Pedestrian safety is a priority of the Pennsylvania Department of Transportation because of the increasing numbers of pedestrian injuries and deaths from drivers on the road. In 2014, the Pennsylvania Department of Transportation reported that there were 3,985 pedestrian injuries and 166 deaths – a staggering amount of injuries for just one year.
Since pedestrians are so vulnerable to injuries from car accidents, Pennsylvania has put out a strict set of regulations to help prevent these injuries. Pennsylvania’s pedestrian safety laws are very straightforward and include the following driver obligations:
- A driver who is emerging from or entering a road, building, or driveway shall yield to any pedestrians approaching on any sidewalk. Failure to obey this law, results in a three point penalty.
- Whenever a vehicle is stopped at any crosswalk at an intersection or at any marked crosswalk to permit a pedestrian to cross the roadway, the driver of any other vehicle approaching from the rear shall not overtake and pass the stopped vehicle.
- If no sidewalk or shoulder is present along the road, a person is allowed to walk in the road, as close to the edge as possible and must walk on the left side of the road facing traffic.
- Is a pedestrian is using a white cane or service animal, vehicles must yield and stop if necessary. The penalty for failing to obey this regulation is three points.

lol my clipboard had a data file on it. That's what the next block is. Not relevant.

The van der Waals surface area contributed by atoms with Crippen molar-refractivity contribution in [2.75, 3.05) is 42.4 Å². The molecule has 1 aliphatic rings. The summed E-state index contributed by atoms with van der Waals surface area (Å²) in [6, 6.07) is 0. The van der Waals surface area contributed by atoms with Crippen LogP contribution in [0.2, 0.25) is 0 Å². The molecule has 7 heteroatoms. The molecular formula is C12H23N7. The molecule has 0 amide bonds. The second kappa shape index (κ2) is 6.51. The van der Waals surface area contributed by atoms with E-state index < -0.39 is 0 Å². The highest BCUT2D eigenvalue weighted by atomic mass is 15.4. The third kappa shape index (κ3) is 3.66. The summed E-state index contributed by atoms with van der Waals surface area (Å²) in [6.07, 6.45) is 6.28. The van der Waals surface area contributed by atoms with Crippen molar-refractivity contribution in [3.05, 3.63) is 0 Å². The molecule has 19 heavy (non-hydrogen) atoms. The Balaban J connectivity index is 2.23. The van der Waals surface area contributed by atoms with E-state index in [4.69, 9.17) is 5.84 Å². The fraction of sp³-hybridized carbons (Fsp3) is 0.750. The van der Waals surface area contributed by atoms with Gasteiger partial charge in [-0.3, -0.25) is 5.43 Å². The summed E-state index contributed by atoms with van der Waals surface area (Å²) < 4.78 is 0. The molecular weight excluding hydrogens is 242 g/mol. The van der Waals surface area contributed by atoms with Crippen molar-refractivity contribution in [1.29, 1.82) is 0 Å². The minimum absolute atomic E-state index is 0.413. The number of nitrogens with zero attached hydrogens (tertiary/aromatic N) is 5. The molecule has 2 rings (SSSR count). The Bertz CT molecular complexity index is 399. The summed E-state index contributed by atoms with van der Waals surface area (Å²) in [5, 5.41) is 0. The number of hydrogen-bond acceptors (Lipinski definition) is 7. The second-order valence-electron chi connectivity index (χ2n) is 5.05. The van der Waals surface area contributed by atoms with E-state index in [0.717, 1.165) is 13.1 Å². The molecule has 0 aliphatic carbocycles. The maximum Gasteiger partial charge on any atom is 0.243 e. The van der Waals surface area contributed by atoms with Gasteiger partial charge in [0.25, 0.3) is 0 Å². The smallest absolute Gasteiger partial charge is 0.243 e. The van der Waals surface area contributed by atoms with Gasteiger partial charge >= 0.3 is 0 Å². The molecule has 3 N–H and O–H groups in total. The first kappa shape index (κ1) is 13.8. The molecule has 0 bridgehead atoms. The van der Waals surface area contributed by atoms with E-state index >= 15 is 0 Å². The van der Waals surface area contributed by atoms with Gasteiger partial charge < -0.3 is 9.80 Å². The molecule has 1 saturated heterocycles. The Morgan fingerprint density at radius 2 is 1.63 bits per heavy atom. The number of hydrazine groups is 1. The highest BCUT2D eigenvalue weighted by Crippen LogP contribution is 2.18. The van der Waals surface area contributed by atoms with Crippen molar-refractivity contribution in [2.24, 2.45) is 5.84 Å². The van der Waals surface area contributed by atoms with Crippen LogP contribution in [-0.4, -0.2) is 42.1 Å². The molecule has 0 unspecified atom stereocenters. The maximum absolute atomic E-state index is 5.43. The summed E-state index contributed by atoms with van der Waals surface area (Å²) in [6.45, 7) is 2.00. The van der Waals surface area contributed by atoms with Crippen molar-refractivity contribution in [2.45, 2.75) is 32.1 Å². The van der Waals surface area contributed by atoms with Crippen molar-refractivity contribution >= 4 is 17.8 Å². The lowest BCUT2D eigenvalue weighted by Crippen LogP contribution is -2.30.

- Drivers must pass pedestrians at a careful speed and leave at least four feet between the pedestrian and the vehicle.
If you are involved in an accident as a pedestrian, it is important to get to make sure that you get off the road and into a safe place and that you seek medical attention immediately. Contact the police, your doctors, and the driver’s auto insurance after seeking medical treatment. Exchange only your name and phone number with the driver, but avoid speaking to the driver’s attorney.
Who Will Pay for My Injuries?
When you are hit by a driver, the answers to many of your questions regarding who is responsible for the accident comes down to who was at fault. Fault is determined by who is considered negligent in the accident. In Pennsylvania, the comparative negligence rule applies to these types of situations to determine fault. Comparative negligence is a rule that allocates fault to both parties when they are at least somewhat at fault. Each party is responsible for paying their share of the other party’s damages.
For example, if you are hit by a driver because you darted out into the road, you may be found to be 30 percent at fault and the driver would be 70 percent at fault. Based on this, you would pay 30 percent of the driver’s damages, and the driver would pay 70 percent of your damages.
Contact an Attorney After a Car Accident
A knowledgeable attorney can work with the insurance companies to help you get the compensation you may be entitled to. If you have been injured as a pedestrian, it is important to contact a Philadelphia car accident attorney immediately to assess your case and help you get the results you are entitled to.